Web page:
During a hearing in which the applicants requested permission to
file a class action suit against the directors and officers of a
public company ("Company"), the District Court of Tel
Aviv (Economic Division) ("Court") discussed public
company reporting obligations in the context of a proposed sale of
In the present case, the Company had been negotiating with a
potential buyer ("Potential Buyer") of 75% of the
Company's shares from an existing controlling shareholder for a
transaction price of approximately $125 million. During the
negotiations, which ultimately failed, the Company disclosed
certain information to the potential buyer that was not disclosed
to the general public in the Company's obligatory public
reporting, including information concerning possible tax exposure.
The applicants maintained that this information should also have
been disclosed to shareholders.
The Court held that information required to be released to
shareholders in the framework of a public company's reporting
obligations is not necessarily identical to the information
disclosed during negotiations in connection with a specific
transaction involving the company. Reporting requirements are set
forth in the Israeli Securities Law, in the Reporting Regulations,
and in the rules and case law of the Securities Authority.
Disclosure rules for negotiations arise from agreements between the
parties as well as general rules regarding the management of
negotiations, such as the obligation to negotiate in good
The Court explained that differences between public disclosure
and transactional disclosure arise from the relevant parties'
ability to digest, process and understand information, as well as
from the monetary interest at stake.
For instance, a potential buyer of a controlling interest in a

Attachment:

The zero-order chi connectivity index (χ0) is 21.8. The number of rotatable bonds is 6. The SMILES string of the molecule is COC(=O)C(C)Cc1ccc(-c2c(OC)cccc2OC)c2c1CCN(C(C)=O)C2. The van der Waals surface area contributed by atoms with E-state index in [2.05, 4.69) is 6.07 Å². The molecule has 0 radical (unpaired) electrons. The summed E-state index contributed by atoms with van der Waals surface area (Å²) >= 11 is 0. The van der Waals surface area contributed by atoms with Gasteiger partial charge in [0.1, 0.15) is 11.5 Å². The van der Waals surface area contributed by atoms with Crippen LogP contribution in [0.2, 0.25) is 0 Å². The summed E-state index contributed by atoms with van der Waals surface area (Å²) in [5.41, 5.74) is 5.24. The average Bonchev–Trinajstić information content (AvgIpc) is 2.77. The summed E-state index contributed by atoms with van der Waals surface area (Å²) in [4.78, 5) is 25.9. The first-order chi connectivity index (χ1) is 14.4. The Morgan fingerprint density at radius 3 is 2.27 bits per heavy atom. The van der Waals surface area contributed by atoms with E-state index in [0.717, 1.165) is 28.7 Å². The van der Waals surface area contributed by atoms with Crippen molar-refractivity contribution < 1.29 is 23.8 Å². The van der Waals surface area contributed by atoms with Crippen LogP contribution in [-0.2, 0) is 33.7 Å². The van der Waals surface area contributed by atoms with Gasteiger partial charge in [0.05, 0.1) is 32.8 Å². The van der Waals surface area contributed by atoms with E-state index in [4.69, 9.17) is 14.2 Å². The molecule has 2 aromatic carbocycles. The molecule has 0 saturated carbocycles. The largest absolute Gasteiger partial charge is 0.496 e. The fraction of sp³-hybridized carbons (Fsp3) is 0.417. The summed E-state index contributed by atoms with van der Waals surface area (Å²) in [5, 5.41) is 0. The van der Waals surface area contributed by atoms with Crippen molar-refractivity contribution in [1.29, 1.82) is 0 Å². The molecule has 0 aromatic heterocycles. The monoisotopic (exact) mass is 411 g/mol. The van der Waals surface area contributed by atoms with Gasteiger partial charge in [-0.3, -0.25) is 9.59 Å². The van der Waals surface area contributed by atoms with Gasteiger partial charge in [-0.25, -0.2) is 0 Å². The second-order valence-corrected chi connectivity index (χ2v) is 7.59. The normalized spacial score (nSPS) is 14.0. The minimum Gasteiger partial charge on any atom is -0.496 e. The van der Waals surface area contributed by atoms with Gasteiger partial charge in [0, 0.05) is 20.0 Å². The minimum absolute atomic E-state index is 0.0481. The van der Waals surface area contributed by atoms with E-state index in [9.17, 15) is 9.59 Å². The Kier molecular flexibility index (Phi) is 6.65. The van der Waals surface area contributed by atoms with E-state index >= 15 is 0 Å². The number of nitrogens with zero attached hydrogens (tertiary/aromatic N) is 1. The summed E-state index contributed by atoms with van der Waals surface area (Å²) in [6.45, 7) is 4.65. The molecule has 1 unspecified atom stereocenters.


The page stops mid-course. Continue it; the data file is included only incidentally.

public company would presumably investigate all corporate data
available. Due diligence on this scale is costly but reasonable,
considering the nature of the intended transaction. Specifically,
in the case at hand, the potential buyer was sophisticated and
capable of not only analyzing all of the information provided to it
by the Company, but also of understanding the relative quality and
significance of each piece of data.
In contrast, the reference point with respect to the typical
public shareholder is that of the "reasonable" investor,
rather than a "sophisticated" investor. The Court
indicated that as typically a reasonable investor does not have the
ability or resources to analyze large quantities of data, flooding
such a shareholder with enormous amounts of information might
reasonably lead to confusion and run counter to the purpose of
public company disclosure obligations. Therefore, public companies
have an obligation to filter information provided to public
investors so that material information, rather than all
information, is provided to them.
In light of the above, the Court held that the mere fact that
the Company provided certain information during negotiations to the
Potential Buyer was insufficient to establish that such same
information should also have been generally provided to all
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The Provisions of the Companies and Allied Matters Act (CAMA) and a Company's Article of Association ("Articles") provides for the transfer and transmission of shares of the shareholders of the Company.
One of the most significant issues in the capital raising process relates to the identity and character of the potential investors.
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